dominance - the definition
The ability to gain, control or maintain access to certain resources
Dominance is not about being the most “powerful” animal, it’s not synonymous with hierarchy or status, it’s about having access and control to certain resources, such as food, objects, places, breeding partners, people, etc.
Insecure and easily stressed dogs often exhibit “dominant” or “aggressive” behaviours, although these events are essentially the result of the stress hormones in their system. The less self-confident a dog is – the more he over-reacts in order to make the scary thing disappear.
As long as this confusion or misinterpretation remains engraved in our head about what is really behind the so-called “dominant” individual, we will never be able to provide the necessary security to the poor animal, who is calling for help.
It is unfortunate that people nowadays, are proud to call their dog “dominant” or even “aggressive” on the contrary to what he really is, a fearful and stressed one!
A “dominant” dog is simply a dog who can not cope with the environmental stimuli and we must understand that he has every right to feel what he feels, same as we humans do.
As soon as we accept their emotions, we will be putting an end to their suffering and start offering them a quality life.
When did all started
In 1970 the biologist Geoff Parker developed a theoretical model called “Resource Holding Potential”, a mathematical equation that predicts the probability that an animal will conflict with another, in order to obtain or maintain a resource. Dogs like wolves – if we attempt the comparison – avoid conflicts that can evoke significant injuries, thus above all they ask themselves these two vital questions:
1. How much do I want this resource?
2. What is the possibility to lose, if we fight for it?
The generality of this model is that it applies to all species of animals, including humans and is still used by scientists nowadays.
Therefore, if we want to call a dog “dominant”, we should not think of anything other than “gain, maintain or control of the resources”.
When the individual finds himself in this situation, he will be stressed due to the fear of losing the security, comfort or pleasure, that these resources represent for him!
Note that the individual who needs protecting his resources at all times, he is not self-confident, he feels threatened, so he will use any means possible, to make the “threat” go away and maintain security.
People say “my dog is dominant” or “he thinks he is the alpha” and they establish their arguments based on the behavior of their animal, such as jumping on people, on the the sofas/beds, rushing before the owner in front of the door, pulling on a leash, disobeying, barking, growling-jumping or lunging on other dogs etc.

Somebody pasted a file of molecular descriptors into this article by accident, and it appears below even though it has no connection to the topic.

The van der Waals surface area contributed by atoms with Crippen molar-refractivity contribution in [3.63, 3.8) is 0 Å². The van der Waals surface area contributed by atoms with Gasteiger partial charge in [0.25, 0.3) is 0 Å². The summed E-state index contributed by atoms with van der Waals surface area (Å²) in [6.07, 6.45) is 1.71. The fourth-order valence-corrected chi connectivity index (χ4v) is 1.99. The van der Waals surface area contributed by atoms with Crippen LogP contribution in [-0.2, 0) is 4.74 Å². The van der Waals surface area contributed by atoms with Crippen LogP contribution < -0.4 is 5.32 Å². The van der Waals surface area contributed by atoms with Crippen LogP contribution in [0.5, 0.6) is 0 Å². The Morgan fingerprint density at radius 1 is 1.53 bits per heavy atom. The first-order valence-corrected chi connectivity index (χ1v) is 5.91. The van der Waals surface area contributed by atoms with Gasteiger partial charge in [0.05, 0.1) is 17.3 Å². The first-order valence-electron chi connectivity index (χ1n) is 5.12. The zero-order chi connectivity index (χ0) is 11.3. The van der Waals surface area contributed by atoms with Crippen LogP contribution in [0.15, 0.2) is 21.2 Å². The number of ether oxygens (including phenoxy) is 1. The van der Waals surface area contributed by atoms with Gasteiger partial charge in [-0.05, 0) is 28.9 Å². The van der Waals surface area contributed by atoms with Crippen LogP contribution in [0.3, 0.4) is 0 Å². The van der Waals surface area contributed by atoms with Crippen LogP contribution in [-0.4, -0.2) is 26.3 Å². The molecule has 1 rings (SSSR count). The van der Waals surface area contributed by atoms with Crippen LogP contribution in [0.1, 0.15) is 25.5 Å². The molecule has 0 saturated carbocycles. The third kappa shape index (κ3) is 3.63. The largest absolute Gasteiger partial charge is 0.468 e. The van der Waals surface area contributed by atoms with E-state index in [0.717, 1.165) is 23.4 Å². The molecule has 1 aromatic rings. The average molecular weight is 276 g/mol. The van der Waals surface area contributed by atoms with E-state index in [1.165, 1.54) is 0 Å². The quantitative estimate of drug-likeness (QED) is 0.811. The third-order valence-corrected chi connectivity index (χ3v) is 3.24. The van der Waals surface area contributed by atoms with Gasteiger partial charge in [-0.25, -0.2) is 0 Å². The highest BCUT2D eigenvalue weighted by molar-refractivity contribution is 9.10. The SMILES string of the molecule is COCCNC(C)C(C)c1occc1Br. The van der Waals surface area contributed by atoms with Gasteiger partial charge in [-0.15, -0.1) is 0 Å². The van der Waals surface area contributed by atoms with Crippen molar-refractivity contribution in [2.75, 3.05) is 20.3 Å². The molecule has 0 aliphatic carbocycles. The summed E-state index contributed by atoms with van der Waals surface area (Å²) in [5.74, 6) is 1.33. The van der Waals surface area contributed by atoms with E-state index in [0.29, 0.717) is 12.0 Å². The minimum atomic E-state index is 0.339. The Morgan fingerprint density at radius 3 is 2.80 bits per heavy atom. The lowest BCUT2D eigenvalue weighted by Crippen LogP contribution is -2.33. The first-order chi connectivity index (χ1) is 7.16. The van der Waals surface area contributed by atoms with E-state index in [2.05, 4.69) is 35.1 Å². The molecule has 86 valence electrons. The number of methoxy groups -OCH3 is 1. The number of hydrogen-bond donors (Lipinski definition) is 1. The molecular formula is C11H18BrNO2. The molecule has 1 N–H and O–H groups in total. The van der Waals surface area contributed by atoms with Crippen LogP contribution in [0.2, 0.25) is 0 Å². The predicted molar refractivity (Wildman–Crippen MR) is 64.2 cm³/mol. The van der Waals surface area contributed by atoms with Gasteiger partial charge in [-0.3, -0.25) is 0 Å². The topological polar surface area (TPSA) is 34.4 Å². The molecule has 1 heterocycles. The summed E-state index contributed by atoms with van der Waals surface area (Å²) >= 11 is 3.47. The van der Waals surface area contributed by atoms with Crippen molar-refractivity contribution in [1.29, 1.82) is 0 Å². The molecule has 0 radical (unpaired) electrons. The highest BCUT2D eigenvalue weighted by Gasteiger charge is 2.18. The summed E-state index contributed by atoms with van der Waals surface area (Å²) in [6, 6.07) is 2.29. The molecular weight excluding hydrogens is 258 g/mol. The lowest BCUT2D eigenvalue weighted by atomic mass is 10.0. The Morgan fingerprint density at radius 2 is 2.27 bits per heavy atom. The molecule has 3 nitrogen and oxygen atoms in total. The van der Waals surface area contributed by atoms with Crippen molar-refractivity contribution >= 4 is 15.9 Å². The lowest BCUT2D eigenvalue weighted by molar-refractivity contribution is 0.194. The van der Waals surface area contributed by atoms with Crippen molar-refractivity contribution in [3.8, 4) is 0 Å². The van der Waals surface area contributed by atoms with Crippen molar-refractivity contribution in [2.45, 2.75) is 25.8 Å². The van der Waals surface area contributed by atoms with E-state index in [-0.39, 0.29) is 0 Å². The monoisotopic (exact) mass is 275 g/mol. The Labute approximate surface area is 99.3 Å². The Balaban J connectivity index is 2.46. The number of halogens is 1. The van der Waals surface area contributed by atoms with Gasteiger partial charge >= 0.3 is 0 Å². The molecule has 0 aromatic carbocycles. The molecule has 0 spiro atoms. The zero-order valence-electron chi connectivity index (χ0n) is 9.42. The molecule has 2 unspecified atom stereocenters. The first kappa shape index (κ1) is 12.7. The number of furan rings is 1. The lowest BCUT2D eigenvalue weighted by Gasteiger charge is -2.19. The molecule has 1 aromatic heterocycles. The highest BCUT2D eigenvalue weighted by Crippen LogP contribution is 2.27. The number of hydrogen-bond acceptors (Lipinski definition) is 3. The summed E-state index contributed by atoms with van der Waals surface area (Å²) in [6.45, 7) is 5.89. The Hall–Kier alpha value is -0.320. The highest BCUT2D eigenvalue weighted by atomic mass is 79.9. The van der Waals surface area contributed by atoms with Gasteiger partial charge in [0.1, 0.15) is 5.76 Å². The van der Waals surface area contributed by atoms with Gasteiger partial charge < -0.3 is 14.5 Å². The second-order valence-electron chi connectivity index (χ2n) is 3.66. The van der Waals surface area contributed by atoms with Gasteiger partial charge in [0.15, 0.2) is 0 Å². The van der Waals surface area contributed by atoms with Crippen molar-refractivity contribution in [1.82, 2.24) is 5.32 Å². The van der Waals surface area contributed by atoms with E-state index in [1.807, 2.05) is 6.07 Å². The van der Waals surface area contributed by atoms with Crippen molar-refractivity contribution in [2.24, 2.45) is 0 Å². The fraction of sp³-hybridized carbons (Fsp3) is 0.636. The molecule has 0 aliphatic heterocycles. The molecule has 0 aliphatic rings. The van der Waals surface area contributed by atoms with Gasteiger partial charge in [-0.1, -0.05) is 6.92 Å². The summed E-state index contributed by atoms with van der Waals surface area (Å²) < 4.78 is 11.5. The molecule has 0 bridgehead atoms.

There are many simpler explanations for these behaviors:
• he can not do better because he has not received enough education
• he sleeps on the sofa/bed because they are comfortable and he finds our smells
• he rushes to the door because the outside world is exciting
• he pulls on a leash because of his excitement to discover the world and/or because he learned it (by allowing him to do so)
• he growls-jumps or lunges on other dogs because of stress and/or fear…
23 wolf experts, from North America and Europe, contributed to the book “Wolves: Behavior, Ecology and Conservation”, edited by David Mech and Luigi Boitani, both are global authorities on wolf behavior .
In this 448-page book, the word “alpha” is mentioned six times and only to explain why this term is out of date.
Dominance has become a very attractive term to describe many problematic behaviors and it is getting to the point of losing its proper meaning.
We must not forget that most of what we humans consider as “problem”, is actually a totally natural behavior in dogs.
John Fisher – Canine Behaviorist Consultant – cited that “dogs do not look at us like other dogs, therefore they do not compete with us for status.”
“The dogs are not politicians, they are not masters of subtlety or innuendo, dogs are direct.
When dogs bark, groan, snap their teeth, pinch or bite, rather than being aggressive or dominant they are usually frightened by dominant owners.”
Dr Ian Dunbar – PhD, Bsc, BVetMed, MRCVS, CPDT – Veterinarian, Behaviorist & Instructor
Healthy social relationships exist through “dominance” (RHP – Resource Holding Potential) and deference between animals.